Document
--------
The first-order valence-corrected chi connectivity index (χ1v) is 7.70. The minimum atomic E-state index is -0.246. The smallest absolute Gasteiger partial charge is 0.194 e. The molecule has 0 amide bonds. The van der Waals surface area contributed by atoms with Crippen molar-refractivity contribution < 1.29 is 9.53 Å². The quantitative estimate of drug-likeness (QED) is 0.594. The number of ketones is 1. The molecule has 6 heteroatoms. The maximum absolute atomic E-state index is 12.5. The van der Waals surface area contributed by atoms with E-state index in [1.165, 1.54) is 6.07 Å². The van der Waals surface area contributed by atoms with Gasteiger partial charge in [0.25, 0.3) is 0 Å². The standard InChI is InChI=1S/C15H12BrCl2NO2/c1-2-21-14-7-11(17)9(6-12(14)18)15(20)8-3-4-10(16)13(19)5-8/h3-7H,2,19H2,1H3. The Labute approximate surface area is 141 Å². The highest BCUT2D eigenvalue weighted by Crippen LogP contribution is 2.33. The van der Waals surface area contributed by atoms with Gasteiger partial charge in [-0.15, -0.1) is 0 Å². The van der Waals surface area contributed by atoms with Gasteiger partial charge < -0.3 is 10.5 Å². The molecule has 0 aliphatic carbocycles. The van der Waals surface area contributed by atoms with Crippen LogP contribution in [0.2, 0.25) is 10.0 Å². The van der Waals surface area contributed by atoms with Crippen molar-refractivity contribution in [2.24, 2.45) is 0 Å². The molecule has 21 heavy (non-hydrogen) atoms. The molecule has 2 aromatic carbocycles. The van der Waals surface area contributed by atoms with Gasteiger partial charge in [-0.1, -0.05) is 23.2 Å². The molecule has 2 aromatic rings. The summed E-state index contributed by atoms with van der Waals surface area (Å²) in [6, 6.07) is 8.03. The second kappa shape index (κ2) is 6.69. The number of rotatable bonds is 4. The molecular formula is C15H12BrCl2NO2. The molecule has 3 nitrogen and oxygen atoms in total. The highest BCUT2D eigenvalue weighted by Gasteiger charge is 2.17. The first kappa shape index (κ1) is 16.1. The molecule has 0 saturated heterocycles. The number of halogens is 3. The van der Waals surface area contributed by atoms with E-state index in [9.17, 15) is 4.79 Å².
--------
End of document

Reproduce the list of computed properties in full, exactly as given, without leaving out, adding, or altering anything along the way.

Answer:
The first-order valence-corrected chi connectivity index (χ1v) is 7.70. The minimum atomic E-state index is -0.246. The smallest absolute Gasteiger partial charge is 0.194 e. The molecule has 0 amide bonds. The van der Waals surface area contributed by atoms with Crippen molar-refractivity contribution < 1.29 is 9.53 Å². The quantitative estimate of drug-likeness (QED) is 0.594. The number of ketones is 1. The molecule has 6 heteroatoms. The maximum absolute atomic E-state index is 12.5. The van der Waals surface area contributed by atoms with E-state index in [1.165, 1.54) is 6.07 Å². The van der Waals surface area contributed by atoms with Gasteiger partial charge in [0.25, 0.3) is 0 Å². The standard InChI is InChI=1S/C15H12BrCl2NO2/c1-2-21-14-7-11(17)9(6-12(14)18)15(20)8-3-4-10(16)13(19)5-8/h3-7H,2,19H2,1H3. The Labute approximate surface area is 141 Å². The highest BCUT2D eigenvalue weighted by Crippen LogP contribution is 2.33. The van der Waals surface area contributed by atoms with Gasteiger partial charge in [-0.15, -0.1) is 0 Å². The van der Waals surface area contributed by atoms with Gasteiger partial charge < -0.3 is 10.5 Å². The molecule has 0 aliphatic carbocycles. The van der Waals surface area contributed by atoms with Crippen LogP contribution in [0.2, 0.25) is 10.0 Å². The van der Waals surface area contributed by atoms with Crippen molar-refractivity contribution in [2.24, 2.45) is 0 Å². The molecule has 21 heavy (non-hydrogen) atoms. The molecule has 2 aromatic carbocycles. The van der Waals surface area contributed by atoms with Gasteiger partial charge in [-0.1, -0.05) is 23.2 Å². The molecule has 2 aromatic rings. The summed E-state index contributed by atoms with van der Waals surface area (Å²) in [6, 6.07) is 8.03. The second kappa shape index (κ2) is 6.69. The number of rotatable bonds is 4. The molecular formula is C15H12BrCl2NO2. The molecule has 3 nitrogen and oxygen atoms in total. The highest BCUT2D eigenvalue weighted by Gasteiger charge is 2.17. The first kappa shape index (κ1) is 16.1. The molecule has 0 saturated heterocycles. The number of halogens is 3. The van der Waals surface area contributed by atoms with E-state index in [9.17, 15) is 4.79 Å².